The Arrival by Shaun Tan
Tan, S. (2006). The Arrival. New York, NY: Arthur A. Levine Books.
Fiction, appropriate for ages 5+
The Arrival is a migrant story told as a series of wordless images that might seem to come from a long forgotten time. A man leaves his wife and child in an impoverished town, seeking better prospects in an unknown country on the other side of a vast ocean. He eventually finds himself in a bewildering city of foreign customs, peculiar animals, curious floating objects and indecipherable languages. With nothing more than a suitcase and a handful of currency, the immigrant must find a place to live, food to eat and some kind of gainful employment. He is helped along the way by sympathetic strangers, each carrying their own unspoken history: stories of struggle and survival in a world of incomprehensible violence, upheaval and hope.
The graphic novel The Arrival by Shaun Tan depicts themes of isolation, belonging, novelty, cultural difference and the issues and challenges around the whole idea of displacement. Displacement is a different theme to immigration, though they share some of the same common features, as displacement is often thrust upon communities or families for reasons such as imminent war, tribal fighting, famine or drought.
Displaced communities often suffer greatly from homesickness for their own land – an issue not shared with those immigrants who optimistically leave in search of a better life, though sometimes even these can decide they have made a mistake. It is very often difficult to settle in a new land where culture, language, customs and climate are different to the homeland. Issues such as poverty and victimisation or racism can be challenges too – and the whole lot is very difficult for the new citizen to take on board. The idea of belonging is very important to people and everyone seems to need that feeling of security, even if it is a case of embracing a new nation gratefully and declaring it to be one’s new true home. Young people often get over these difficult issues quicker than the elderly as they are more malleable due to their youth and ability to make new young friends quickly, so absorbing the new culture.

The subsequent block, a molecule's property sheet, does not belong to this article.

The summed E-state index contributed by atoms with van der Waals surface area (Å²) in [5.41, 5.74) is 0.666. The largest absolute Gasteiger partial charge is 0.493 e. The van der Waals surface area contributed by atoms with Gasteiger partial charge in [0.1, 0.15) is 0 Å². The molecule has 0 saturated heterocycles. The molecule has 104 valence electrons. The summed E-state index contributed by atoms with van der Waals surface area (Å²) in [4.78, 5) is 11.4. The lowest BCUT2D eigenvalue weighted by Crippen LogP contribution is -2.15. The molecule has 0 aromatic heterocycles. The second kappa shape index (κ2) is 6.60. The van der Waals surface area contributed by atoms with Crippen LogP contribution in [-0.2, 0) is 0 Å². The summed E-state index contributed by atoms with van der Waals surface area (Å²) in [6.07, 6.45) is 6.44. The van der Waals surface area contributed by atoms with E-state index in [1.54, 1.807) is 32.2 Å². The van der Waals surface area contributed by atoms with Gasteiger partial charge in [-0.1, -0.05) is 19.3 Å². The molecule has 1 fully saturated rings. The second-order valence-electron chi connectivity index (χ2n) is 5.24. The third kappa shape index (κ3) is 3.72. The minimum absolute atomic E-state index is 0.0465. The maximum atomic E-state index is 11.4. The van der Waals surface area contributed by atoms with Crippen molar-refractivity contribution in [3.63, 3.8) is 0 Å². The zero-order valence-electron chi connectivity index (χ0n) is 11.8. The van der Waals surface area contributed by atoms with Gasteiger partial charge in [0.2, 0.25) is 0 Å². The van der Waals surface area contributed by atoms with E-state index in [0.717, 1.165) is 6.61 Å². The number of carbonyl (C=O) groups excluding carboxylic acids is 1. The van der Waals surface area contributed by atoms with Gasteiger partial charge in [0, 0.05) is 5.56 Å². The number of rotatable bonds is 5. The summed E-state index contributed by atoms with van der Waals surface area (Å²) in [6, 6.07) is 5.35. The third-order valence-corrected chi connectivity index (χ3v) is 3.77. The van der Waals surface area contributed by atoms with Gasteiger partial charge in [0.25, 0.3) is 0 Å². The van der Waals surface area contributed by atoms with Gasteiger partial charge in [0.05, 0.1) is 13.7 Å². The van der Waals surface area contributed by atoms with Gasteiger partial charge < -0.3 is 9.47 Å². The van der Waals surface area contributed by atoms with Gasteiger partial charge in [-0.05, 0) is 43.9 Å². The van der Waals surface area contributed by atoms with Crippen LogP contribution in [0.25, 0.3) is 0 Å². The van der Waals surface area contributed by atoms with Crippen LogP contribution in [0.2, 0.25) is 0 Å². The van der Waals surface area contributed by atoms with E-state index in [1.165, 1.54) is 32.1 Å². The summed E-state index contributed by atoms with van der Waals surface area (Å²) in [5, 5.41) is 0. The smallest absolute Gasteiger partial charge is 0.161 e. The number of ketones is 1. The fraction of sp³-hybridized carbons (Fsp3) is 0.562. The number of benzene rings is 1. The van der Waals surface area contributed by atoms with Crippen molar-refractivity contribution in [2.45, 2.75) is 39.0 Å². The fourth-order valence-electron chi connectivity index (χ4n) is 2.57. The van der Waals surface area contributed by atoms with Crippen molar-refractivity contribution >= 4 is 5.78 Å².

ELA.RL.7 Analyze how visual and multimedia elements contribute to the meaning, tone, or beauty of a text (e.g., graphic novel, multimedia presentation of fiction, folktale, myth, poem).
ELA.SL.1.d. Engage effectively in a range of collaborative discussions (one-on-one, in groups, and teacher- led) with diverse partners on grade 5 topics and texts, building on others’ ideas and expressing their own clearly. d. Review the key ideas expressed and draw conclusions in light of information and knowledge gained from the discussions.
Lesson Objective: The students will be able to present their findings of The Arrival in a podcast and create a box of memories as if they were the man in the story.
Discussion Questions: Page 5: Based on what you see on this page, what can you tell about the setting of this scene? Who lives in this home? What do the things shown on this page tell us about the people living in this home?
Page 12: Why does the man give his daughter the bird?
Page 14: How do you think the woman and the girl feel now? What are some reasons why the whole family didn’t get on the train?
What is the point of this story? What meaning or purpose is the readersupposed to walk away with? Why are the letter, buildings, animals and languages unfamiliar to contemporary interpretations?
- Before beginning, I show the children Shaun Tan’s website on The Arrival. Discuss the images there, how to “read” them, and what they had to do with our studies of immigration. Talk about the challenges of reading a book that was all images, that had no words.
- Place the children in groups of three to read the book and encourage them to work together to determine what is going on in the story.
- Give the children small booklets in which to take notes as they read.
- At the end of each session, come together as a class and have one member of each group present their findings in a podcast.
- As they present, hold up a copy of the book to support what is being said.
- After they finish, show them a Powerpoint placing images from the book next to archival photographs on which they were based. This will be exciting and fascinating for the students.
- Next they will write letters — I want them to make a box of memories for the hero of the book — full of his letters to his family, origami perhaps, whatever my students think should go in it. They may also want to write Shaun Tan. Letters seem the perfect final project for this book.